On Wednesday, the Center for American Progress (CAP) released an interactive and a follow-up to its 2011 widely-noted report, “Fear, Inc. The Roots of the Islamophobia Network in America.” While CAP’s first Islamophobia report chronicled the tightly knit group of funders, organizations, activists, politicians, and media commentators responsible for fanning anti-Muslim sentiment in the United States, “Fear, Inc. 2.0, The Islamophobia Network’s Efforts to Manufacture Hate in America,” details how members of this network are not only working to marginalize a community of 2.6 million Americans by promoting discriminatory policies but also how anti-Muslim hysteria has impacted the lives of ordinary American Muslims, whether in the forms of surveillance, and racial and religious profiling by law enforcement; hate crimes in the aftermath of the Boston Marathon bombings; or violence similar to the recent Chapel Hill murders of 3 Muslim students.
While commentators on social media have criticized how the murders of these youths in North Carolina was covered in the national media, and why the narrative of the suspect’s motive was essentially framed by the suspect’s family rather than the victims’ families, there hasn’t been much discussion as to how this crime could potentially be connected to individuals in the Islamophobia network who make a rather good living off of promoting anti-Muslim hysteria.
We know that hate crimes against Muslims is still 5 times greater today than it was before 9/11. We also know that in the aftermath of any terror attack deemed to be perpetrated by those espousing a radical interpretation of Islam, anti-Muslim attacks skyrocket. We saw this in the aftermath of the 9/11 attacks, the Boston Marathon bombings, and most recently in the aftermath of the attack on French satirical magazine Charlie Hebdo.
But what is rarely discussed in the media is how Muslims are impacted by the increasingly pervasive climate of prejudice towards their faith or the consequences the rhetoric of Islamophobes like Robert Spencer and Pamela Geller, have had on public attitudes and perceptions of Muslim Americans. These misinformation experts and activists highlighted in our study deny that Islamophobia even exists, and in the aftermath of the Chapel Hill tragedy have even attempted to smear as “terrorism supporters” those seeking the Department of Justice to open a federal investigation into whether this heinous crime was in fact a hate crime.
The scare mongering perpetuated by the Islamophobia network also frequently dovetails with attempts to institutionalize discrimination against Muslims.
More than 100 anti-Sharia bills have been introduced in more than 30 state legislatures, including in North Carolina – which ultimately banned Sharia law two years ago after the nonsensical conspiracy theories about Muslims was heavily propagated in the state by activists in the Islamophobia network. Last month, anti-Muslim activists organized a protest to oppose “Texas Muslim Capitol Day,” an event intended to engage American Muslims in the political process. During the event, a protester snatched the mic and yelled “Islam will never dominate the United States,” as event participants were greeted by signs with phrases such as “Radical Islam is the New Nazi.” An Islamic school in Houston was also burnt last night prompting many to think it was related to the rise in anti-Muslim rhetoric in Texas. It’s worth noting that the protester who disrupted the Texas event was the same woman who drove hundreds of miles from Tennessee to Washington to disrupt the first Muslim prayer that was held at the National Cathedral last November. The Council on American-Islamic Relations’ Oklahoma Chapter is organizing a similar event later this month, and a protest is already planned to counter the civic engagement event CAIR-OK has planned. The organizer of the protest to the Muslim Day at the Oklahoma Capitol proclaimed, “Get Islam Out of America,” on the group’s Facebook page.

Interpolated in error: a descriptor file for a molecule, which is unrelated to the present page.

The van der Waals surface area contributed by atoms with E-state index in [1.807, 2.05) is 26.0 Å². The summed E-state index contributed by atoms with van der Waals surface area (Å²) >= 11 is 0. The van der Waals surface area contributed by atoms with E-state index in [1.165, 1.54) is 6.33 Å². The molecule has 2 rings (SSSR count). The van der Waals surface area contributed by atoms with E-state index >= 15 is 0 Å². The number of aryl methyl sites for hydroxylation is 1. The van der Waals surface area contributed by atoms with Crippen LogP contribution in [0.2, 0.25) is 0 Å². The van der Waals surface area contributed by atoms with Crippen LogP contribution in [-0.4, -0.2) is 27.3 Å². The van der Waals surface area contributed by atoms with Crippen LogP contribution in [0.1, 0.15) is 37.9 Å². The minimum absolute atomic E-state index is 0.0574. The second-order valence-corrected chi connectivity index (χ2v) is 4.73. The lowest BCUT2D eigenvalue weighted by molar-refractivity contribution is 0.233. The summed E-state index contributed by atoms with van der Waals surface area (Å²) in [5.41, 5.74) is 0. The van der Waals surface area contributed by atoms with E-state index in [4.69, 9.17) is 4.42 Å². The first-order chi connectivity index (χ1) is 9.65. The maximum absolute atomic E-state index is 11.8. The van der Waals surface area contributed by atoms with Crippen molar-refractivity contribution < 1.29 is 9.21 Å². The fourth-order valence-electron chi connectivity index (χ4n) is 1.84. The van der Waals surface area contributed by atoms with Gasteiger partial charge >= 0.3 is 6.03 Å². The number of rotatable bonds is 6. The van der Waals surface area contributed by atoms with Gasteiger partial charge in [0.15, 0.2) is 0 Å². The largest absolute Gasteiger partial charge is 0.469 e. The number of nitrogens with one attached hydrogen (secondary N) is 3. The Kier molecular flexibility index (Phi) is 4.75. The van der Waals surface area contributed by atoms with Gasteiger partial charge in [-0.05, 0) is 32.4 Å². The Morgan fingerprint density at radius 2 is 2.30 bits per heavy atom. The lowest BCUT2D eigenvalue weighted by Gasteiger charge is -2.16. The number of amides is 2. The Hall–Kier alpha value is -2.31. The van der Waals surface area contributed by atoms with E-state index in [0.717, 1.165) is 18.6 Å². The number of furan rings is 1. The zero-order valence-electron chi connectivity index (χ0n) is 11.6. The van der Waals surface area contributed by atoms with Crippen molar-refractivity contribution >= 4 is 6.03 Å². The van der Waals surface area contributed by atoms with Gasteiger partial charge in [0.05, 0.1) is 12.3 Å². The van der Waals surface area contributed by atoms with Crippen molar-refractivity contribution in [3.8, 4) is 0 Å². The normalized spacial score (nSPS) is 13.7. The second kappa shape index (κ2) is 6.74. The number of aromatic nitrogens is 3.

As our report shows, the main danger of Islamophobic messaging and sentiment is discrimination against American Muslims in the forms of racial profiling and occasionally even violence. In the report, we detail how government officials such as potential 2016 presidential contenders Gov. Bobby Jindal and Sen. Ted Cruz (R-TX), former Attorney General Michael Mukasey, and Reps. Trent Franks (R-AZ) and Louie Gohmert (R-TX) have worked closely with the main architects of the $57 million network that is fanning anti-Muslim sentiment in America. The policies promoted by the Islamophobia industry will not only serve to trample the civil rights and liberties of American Muslims but will infringe on the rights of all Americans.
In Fear, Inc. 2.0, we also identify not only new sources of funding to a network spreading misinformation about Islam and Muslims, such as former Secretary of Defense Donald Rumsfeld’s connections to this network, but we also detail how anti-Muslim hate promoted by this network has taken form in some government institutions. For instance, the FBI, in addition to local and state law enforcement, employed multiple counterterrorism trainers closely affiliated with the architects of the Islamophobia network and taught officers and agents decidedly anti-Islam and anti-Muslim talking points.
As noted in our report, “if collectively, American society fails to shun the Islamophobia network’s fear mongering, then inequality and injustice will continue in the form of violent attacks and hate crimes, negative public attitudes, and unjust policies.”
Yasmine Taeb is the Islamophobia project manager at the Center for American Progress and a co-author of the report, “Fear, Inc. 2.0.”